DENTON (CBSDFW.COM) – A University of North Texas student is in New York City preparing to compete in the fifth annual LG U.S. National Texting Championship.

Sarah Wood is one of just 12 other “texters” competing. The 22-year-old college student is practically a “senior citizen” at the vent. The reigning texting champion is 14 and most of this years competitors are teenagers.

There are several stages of the event, which of course increase in difficulty. “The fifth round, where there’s only three contestants left, we have to do it blindfolded,” explained Wood.

Wood said it generally isn’t the spelling that makes some words harder to text than others.

“Honestly the ones that are hard are the ones that you use only one hand on,” she said. “Like, words like “states” where you only use the left hand… ‘cause it’s not as fast ‘cause you only use the one thumb. You can’t go as quickly.”

So exactly how does one prepare for a texting championship? “They gave us a phone for the competition. We all have to use the same one. And I just practiced texting my friends and they’ve got a Facebook app that you can go on and play and practice your skills,” said Wood.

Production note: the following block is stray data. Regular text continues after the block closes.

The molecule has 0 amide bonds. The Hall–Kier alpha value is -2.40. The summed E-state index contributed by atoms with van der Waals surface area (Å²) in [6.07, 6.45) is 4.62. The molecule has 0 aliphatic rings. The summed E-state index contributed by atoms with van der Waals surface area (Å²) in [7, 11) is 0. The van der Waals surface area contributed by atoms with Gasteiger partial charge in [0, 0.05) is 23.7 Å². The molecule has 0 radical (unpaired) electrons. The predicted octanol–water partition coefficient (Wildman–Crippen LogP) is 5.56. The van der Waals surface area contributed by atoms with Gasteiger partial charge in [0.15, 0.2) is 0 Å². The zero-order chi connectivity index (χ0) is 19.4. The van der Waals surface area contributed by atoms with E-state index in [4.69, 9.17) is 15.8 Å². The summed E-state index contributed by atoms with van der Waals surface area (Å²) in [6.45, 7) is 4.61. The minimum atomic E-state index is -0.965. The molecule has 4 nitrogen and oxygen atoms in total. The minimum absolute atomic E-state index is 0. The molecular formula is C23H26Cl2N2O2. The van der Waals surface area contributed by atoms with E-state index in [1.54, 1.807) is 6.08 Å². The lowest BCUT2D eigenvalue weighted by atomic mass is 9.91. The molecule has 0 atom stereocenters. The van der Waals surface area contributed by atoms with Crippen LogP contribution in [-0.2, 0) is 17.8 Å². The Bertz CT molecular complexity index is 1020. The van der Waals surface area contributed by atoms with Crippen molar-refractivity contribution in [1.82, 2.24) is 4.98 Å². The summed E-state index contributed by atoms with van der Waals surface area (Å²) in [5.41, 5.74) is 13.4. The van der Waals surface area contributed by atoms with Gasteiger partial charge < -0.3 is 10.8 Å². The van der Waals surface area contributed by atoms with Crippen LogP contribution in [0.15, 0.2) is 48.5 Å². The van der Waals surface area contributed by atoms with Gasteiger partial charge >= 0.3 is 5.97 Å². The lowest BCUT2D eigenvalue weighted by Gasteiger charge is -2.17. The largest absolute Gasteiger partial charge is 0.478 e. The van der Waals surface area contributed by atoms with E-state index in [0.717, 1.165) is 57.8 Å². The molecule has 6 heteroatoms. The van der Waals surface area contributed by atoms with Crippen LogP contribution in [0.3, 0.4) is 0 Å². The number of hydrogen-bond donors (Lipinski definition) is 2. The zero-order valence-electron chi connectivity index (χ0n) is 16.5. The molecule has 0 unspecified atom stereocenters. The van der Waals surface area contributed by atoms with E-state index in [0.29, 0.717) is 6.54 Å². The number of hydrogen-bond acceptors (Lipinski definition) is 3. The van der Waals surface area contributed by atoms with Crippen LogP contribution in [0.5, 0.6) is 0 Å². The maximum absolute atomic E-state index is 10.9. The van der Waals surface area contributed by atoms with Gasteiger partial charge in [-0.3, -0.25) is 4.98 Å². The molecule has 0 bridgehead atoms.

An LG press release said the 2011 challenge “will push contestants to dig deep and flex their texting muscles as they race through challenges designed to test texting speed, accuracy and dexterity”.

While every round is unique, Wood said this year’s competition also has a bit of a twist.

“They got us the LG DoublePlay, which is the brand new phone from LG – that’s the one we’re using now. It’s a full QWERTY keyboard but it’s a split keyboard, so there’s a little small screen in between the two halves.”

Contestants will be judged on speed and the number of mistakes made.

If Wood is deemed to have the fastest thumbs in the nation she will walk away with the honor and a $50,000 cash prize.